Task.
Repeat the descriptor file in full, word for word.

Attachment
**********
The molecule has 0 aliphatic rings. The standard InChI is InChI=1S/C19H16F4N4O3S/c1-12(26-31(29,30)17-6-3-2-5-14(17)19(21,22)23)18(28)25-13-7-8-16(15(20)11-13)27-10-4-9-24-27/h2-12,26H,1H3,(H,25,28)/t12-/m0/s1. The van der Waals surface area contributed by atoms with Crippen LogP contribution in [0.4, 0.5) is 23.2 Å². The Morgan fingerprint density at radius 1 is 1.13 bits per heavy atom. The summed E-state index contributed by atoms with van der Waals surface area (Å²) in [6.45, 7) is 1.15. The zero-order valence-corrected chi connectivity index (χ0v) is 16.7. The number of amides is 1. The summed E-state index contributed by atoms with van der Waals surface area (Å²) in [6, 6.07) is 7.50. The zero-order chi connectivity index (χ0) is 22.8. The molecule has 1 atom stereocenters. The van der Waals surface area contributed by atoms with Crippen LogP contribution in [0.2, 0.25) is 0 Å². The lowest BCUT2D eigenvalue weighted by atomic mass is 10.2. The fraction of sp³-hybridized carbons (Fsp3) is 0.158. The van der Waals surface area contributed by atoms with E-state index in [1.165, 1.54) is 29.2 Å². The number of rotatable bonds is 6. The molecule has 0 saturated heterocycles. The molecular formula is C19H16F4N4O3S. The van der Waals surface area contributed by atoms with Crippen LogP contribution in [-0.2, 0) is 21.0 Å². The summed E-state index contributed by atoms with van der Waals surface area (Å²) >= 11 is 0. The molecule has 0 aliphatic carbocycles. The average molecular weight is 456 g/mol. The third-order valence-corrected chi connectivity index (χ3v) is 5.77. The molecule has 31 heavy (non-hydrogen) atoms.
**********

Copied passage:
The molecule has 0 aliphatic rings. The standard InChI is InChI=1S/C19H16F4N4O3S/c1-12(26-31(29,30)17-6-3-2-5-14(17)19(21,22)23)18(28)25-13-7-8-16(15(20)11-13)27-10-4-9-24-27/h2-12,26H,1H3,(H,25,28)/t12-/m0/s1. The van der Waals surface area contributed by atoms with Crippen LogP contribution in [0.4, 0.5) is 23.2 Å². The Morgan fingerprint density at radius 1 is 1.13 bits per heavy atom. The summed E-state index contributed by atoms with van der Waals surface area (Å²) in [6.45, 7) is 1.15. The zero-order valence-corrected chi connectivity index (χ0v) is 16.7. The number of amides is 1. The summed E-state index contributed by atoms with van der Waals surface area (Å²) in [6, 6.07) is 7.50. The zero-order chi connectivity index (χ0) is 22.8. The molecule has 1 atom stereocenters. The van der Waals surface area contributed by atoms with Crippen LogP contribution in [0.2, 0.25) is 0 Å². The lowest BCUT2D eigenvalue weighted by atomic mass is 10.2. The fraction of sp³-hybridized carbons (Fsp3) is 0.158. The van der Waals surface area contributed by atoms with E-state index in [1.165, 1.54) is 29.2 Å². The number of rotatable bonds is 6. The molecule has 0 saturated heterocycles. The molecular formula is C19H16F4N4O3S. The van der Waals surface area contributed by atoms with Crippen LogP contribution in [-0.2, 0) is 21.0 Å². The summed E-state index contributed by atoms with van der Waals surface area (Å²) >= 11 is 0. The molecule has 0 aliphatic carbocycles. The average molecular weight is 456 g/mol. The third-order valence-corrected chi connectivity index (χ3v) is 5.77. The molecule has 31 heavy (non-hydrogen) atoms.